China move to curb excess capacity has petrochemicals sector on edge
By Chua Sok Peng, Ng Baoying, Clement Choo, Joycelyn Chua, and Shashank Shekhar in Singapore
July 30, 2013 -
China's booming petrochemical sector is bracing for change after the Ministry of Industry and Information Technology last Thursday released a list of 19 industries it says are beset by excess capacity and obsolete technology.
The industries on the list are required to shut down the excess capacity by the end of September and eliminate it by the end of the year, according to the ministry's statement.
Capacity in the calcium carbide, printing and dyeing and synthetic fiber sectors are among those earmarked for contraction.
The clampdown on calcium carbide could reduce feedstock availability for polyvinyl chloride producers, further reducing their operating rates, industry watchers said.
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China is the world's largest PVC producer but imports close to 1 million mt/year of PVC, while its domestic plants operate at 50-60% of capacity.
China's overall PVC capacity is estimated at 32 million mt/year. More than 70% of the PVC currently produced is manufactured using calcium carbide rather than ethylene, and carbide-based PVC at least $35/mt cheaper than ethylene-based PVC.
Carbide prices are linked to coal and electricity prices, and ethylene to crude and naphtha.
In a similar vein, market watchers expect the purified terephthalic acid industry to undergo a painful restructuring in order to stay afloat once capacity in the synthetic fiber sector, downstream of PTA, is curbed.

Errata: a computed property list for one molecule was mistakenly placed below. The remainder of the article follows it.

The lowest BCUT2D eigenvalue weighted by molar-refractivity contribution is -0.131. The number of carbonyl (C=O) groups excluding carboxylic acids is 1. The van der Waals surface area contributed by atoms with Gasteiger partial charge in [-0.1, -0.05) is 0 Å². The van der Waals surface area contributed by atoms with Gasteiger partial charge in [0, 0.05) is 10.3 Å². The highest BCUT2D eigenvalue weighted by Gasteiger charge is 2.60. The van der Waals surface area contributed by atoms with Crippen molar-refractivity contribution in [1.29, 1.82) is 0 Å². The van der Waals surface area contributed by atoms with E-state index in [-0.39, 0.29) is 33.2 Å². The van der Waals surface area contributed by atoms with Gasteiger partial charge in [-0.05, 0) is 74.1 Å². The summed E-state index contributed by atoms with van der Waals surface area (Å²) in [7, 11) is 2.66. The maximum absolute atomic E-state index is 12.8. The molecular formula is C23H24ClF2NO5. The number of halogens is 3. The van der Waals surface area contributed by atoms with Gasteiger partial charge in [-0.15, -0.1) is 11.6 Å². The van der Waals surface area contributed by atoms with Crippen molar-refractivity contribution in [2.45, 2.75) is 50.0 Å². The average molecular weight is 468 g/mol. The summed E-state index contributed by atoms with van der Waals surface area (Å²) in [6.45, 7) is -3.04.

China has been on an expansion spree for PTA, a key component for polyester, since 2010, when production margins exceeded $120/mt due to global demand for China-made garments.
The country's total PTA capacity ballooned to 26 million mt/year in 2012, when 10.2 million mt was started up during that year.
Another 19 million mt/year is due to be added by 2015, taking China's total PTA capacity to 45 million mt/year, more than 10 times its 2012 import volume of 4.2 million mt.
Similarly, Chinese caprolactam capacity is expected to increase by 700,000 mt by the end of the year, industry sources said, with at least four new plants starting up in 2013 and an expansion at an existing plant.
Caprolactam is used in the production of nylon, a synthetic fiber earmarked by the government for reduction.
Lu Xi Petrochemical started test runs at its 100,000 mt/year caprolactam plant in Liaocheng, Shandong province, mid-July and is expected to start up in a month's time.
The line is one of two at the company's new 200,000 mt/year caprolactam plant, which will come online in two phases. It is not clear when the second 100,000 mt/year line will be started up.
Downstream buyers are currently reluctant to stock up on caprolactam inventory due to the uncertainty over the market's direction once the new plants start up.
Asian caprolactam was assessed at $2,285/mt CFR Far East Asia Thursday, up $5/mt week on week, indicating the directive is already having an impact.
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